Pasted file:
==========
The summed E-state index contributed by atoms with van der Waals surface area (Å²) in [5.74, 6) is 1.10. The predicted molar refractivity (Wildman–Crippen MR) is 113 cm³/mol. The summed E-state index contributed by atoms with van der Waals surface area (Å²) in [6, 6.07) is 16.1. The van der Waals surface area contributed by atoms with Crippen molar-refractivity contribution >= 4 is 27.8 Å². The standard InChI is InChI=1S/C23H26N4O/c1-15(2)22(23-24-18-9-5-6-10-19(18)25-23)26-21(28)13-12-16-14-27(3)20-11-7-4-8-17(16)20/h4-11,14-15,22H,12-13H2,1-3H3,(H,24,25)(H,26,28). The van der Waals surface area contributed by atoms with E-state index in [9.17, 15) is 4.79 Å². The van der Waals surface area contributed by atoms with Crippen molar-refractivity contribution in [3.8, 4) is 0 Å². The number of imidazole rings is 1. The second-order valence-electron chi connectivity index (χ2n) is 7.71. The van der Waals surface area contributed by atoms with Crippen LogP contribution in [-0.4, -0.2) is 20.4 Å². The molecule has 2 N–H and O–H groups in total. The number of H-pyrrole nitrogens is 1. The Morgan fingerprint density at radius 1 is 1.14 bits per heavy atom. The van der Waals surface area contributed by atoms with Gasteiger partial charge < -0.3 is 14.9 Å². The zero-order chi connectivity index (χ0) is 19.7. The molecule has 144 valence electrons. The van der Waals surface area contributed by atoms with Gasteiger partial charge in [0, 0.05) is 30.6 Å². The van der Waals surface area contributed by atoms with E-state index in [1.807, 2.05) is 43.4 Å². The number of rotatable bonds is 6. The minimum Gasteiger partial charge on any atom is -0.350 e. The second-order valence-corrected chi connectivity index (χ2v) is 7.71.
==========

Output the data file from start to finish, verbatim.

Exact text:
The summed E-state index contributed by atoms with van der Waals surface area (Å²) in [5.74, 6) is 1.10. The predicted molar refractivity (Wildman–Crippen MR) is 113 cm³/mol. The summed E-state index contributed by atoms with van der Waals surface area (Å²) in [6, 6.07) is 16.1. The van der Waals surface area contributed by atoms with Crippen molar-refractivity contribution >= 4 is 27.8 Å². The standard InChI is InChI=1S/C23H26N4O/c1-15(2)22(23-24-18-9-5-6-10-19(18)25-23)26-21(28)13-12-16-14-27(3)20-11-7-4-8-17(16)20/h4-11,14-15,22H,12-13H2,1-3H3,(H,24,25)(H,26,28). The van der Waals surface area contributed by atoms with E-state index in [9.17, 15) is 4.79 Å². The van der Waals surface area contributed by atoms with Crippen molar-refractivity contribution in [3.8, 4) is 0 Å². The number of imidazole rings is 1. The second-order valence-electron chi connectivity index (χ2n) is 7.71. The van der Waals surface area contributed by atoms with Crippen LogP contribution in [-0.4, -0.2) is 20.4 Å². The molecule has 2 N–H and O–H groups in total. The number of H-pyrrole nitrogens is 1. The Morgan fingerprint density at radius 1 is 1.14 bits per heavy atom. The van der Waals surface area contributed by atoms with Gasteiger partial charge < -0.3 is 14.9 Å². The zero-order chi connectivity index (χ0) is 19.7. The molecule has 144 valence electrons. The van der Waals surface area contributed by atoms with Gasteiger partial charge in [0, 0.05) is 30.6 Å². The van der Waals surface area contributed by atoms with E-state index in [1.807, 2.05) is 43.4 Å². The number of rotatable bonds is 6. The minimum Gasteiger partial charge on any atom is -0.350 e. The second-order valence-corrected chi connectivity index (χ2v) is 7.71.